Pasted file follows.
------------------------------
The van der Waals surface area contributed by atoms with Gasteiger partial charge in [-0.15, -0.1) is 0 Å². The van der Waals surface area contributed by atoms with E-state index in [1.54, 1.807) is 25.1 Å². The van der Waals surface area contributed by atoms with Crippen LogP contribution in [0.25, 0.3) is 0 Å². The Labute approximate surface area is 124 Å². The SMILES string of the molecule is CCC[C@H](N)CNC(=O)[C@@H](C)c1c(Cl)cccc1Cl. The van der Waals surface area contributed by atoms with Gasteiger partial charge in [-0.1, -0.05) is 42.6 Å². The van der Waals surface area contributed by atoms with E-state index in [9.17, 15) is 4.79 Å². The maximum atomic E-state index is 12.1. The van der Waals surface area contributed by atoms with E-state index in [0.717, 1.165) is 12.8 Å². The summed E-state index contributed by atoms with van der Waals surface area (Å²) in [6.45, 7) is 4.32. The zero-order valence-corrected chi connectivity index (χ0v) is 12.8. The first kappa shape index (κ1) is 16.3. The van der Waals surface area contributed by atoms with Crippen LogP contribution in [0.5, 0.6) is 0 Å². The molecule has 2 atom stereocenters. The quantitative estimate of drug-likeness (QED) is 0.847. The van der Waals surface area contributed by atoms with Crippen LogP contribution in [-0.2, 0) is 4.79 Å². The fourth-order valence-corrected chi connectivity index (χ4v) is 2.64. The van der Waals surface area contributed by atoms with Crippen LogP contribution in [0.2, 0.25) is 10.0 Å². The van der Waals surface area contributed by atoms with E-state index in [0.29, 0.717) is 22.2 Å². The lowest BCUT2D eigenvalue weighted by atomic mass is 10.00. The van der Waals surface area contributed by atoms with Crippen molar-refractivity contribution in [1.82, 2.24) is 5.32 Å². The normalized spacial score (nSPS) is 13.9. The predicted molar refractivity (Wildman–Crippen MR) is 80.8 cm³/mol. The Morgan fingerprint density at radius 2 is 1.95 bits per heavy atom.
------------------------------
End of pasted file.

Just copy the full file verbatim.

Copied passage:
The van der Waals surface area contributed by atoms with Gasteiger partial charge in [-0.15, -0.1) is 0 Å². The van der Waals surface area contributed by atoms with E-state index in [1.54, 1.807) is 25.1 Å². The van der Waals surface area contributed by atoms with Crippen LogP contribution in [0.25, 0.3) is 0 Å². The Labute approximate surface area is 124 Å². The SMILES string of the molecule is CCC[C@H](N)CNC(=O)[C@@H](C)c1c(Cl)cccc1Cl. The van der Waals surface area contributed by atoms with Gasteiger partial charge in [-0.1, -0.05) is 42.6 Å². The van der Waals surface area contributed by atoms with E-state index in [9.17, 15) is 4.79 Å². The maximum atomic E-state index is 12.1. The van der Waals surface area contributed by atoms with E-state index in [0.717, 1.165) is 12.8 Å². The summed E-state index contributed by atoms with van der Waals surface area (Å²) in [6.45, 7) is 4.32. The zero-order valence-corrected chi connectivity index (χ0v) is 12.8. The first kappa shape index (κ1) is 16.3. The van der Waals surface area contributed by atoms with Crippen LogP contribution in [0.5, 0.6) is 0 Å². The molecule has 2 atom stereocenters. The quantitative estimate of drug-likeness (QED) is 0.847. The van der Waals surface area contributed by atoms with Crippen LogP contribution in [-0.2, 0) is 4.79 Å². The fourth-order valence-corrected chi connectivity index (χ4v) is 2.64. The van der Waals surface area contributed by atoms with Crippen LogP contribution in [0.2, 0.25) is 10.0 Å². The van der Waals surface area contributed by atoms with E-state index in [0.29, 0.717) is 22.2 Å². The lowest BCUT2D eigenvalue weighted by atomic mass is 10.00. The van der Waals surface area contributed by atoms with Crippen molar-refractivity contribution in [1.82, 2.24) is 5.32 Å². The normalized spacial score (nSPS) is 13.9. The predicted molar refractivity (Wildman–Crippen MR) is 80.8 cm³/mol. The Morgan fingerprint density at radius 2 is 1.95 bits per heavy atom.